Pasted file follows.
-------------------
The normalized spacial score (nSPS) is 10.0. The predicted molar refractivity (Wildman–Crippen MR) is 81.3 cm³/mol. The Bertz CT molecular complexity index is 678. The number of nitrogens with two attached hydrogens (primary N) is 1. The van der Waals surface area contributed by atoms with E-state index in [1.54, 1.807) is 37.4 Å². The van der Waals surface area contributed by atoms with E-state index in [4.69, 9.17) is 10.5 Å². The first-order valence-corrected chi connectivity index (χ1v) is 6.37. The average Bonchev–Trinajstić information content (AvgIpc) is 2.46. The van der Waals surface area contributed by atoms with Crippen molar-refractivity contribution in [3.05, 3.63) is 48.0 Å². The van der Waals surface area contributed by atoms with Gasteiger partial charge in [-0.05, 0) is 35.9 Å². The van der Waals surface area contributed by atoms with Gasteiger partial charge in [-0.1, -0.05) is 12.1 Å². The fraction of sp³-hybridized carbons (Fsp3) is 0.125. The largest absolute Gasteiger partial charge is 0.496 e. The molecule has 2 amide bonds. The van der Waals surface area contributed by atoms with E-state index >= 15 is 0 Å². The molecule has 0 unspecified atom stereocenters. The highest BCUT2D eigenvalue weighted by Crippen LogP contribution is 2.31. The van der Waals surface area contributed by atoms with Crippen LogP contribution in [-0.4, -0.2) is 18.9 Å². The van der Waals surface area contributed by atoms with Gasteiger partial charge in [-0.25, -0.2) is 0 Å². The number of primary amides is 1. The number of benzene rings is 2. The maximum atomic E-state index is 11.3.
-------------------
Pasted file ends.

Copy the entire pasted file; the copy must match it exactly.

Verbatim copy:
The normalized spacial score (nSPS) is 10.0. The predicted molar refractivity (Wildman–Crippen MR) is 81.3 cm³/mol. The Bertz CT molecular complexity index is 678. The number of nitrogens with two attached hydrogens (primary N) is 1. The van der Waals surface area contributed by atoms with E-state index in [1.54, 1.807) is 37.4 Å². The van der Waals surface area contributed by atoms with E-state index in [4.69, 9.17) is 10.5 Å². The first-order valence-corrected chi connectivity index (χ1v) is 6.37. The average Bonchev–Trinajstić information content (AvgIpc) is 2.46. The van der Waals surface area contributed by atoms with Crippen molar-refractivity contribution in [3.05, 3.63) is 48.0 Å². The van der Waals surface area contributed by atoms with Gasteiger partial charge in [-0.05, 0) is 35.9 Å². The van der Waals surface area contributed by atoms with Gasteiger partial charge in [-0.1, -0.05) is 12.1 Å². The fraction of sp³-hybridized carbons (Fsp3) is 0.125. The largest absolute Gasteiger partial charge is 0.496 e. The molecule has 2 amide bonds. The van der Waals surface area contributed by atoms with E-state index >= 15 is 0 Å². The molecule has 0 unspecified atom stereocenters. The highest BCUT2D eigenvalue weighted by Crippen LogP contribution is 2.31. The van der Waals surface area contributed by atoms with Crippen LogP contribution in [-0.4, -0.2) is 18.9 Å². The van der Waals surface area contributed by atoms with Gasteiger partial charge in [-0.25, -0.2) is 0 Å². The number of primary amides is 1. The number of benzene rings is 2. The maximum atomic E-state index is 11.3.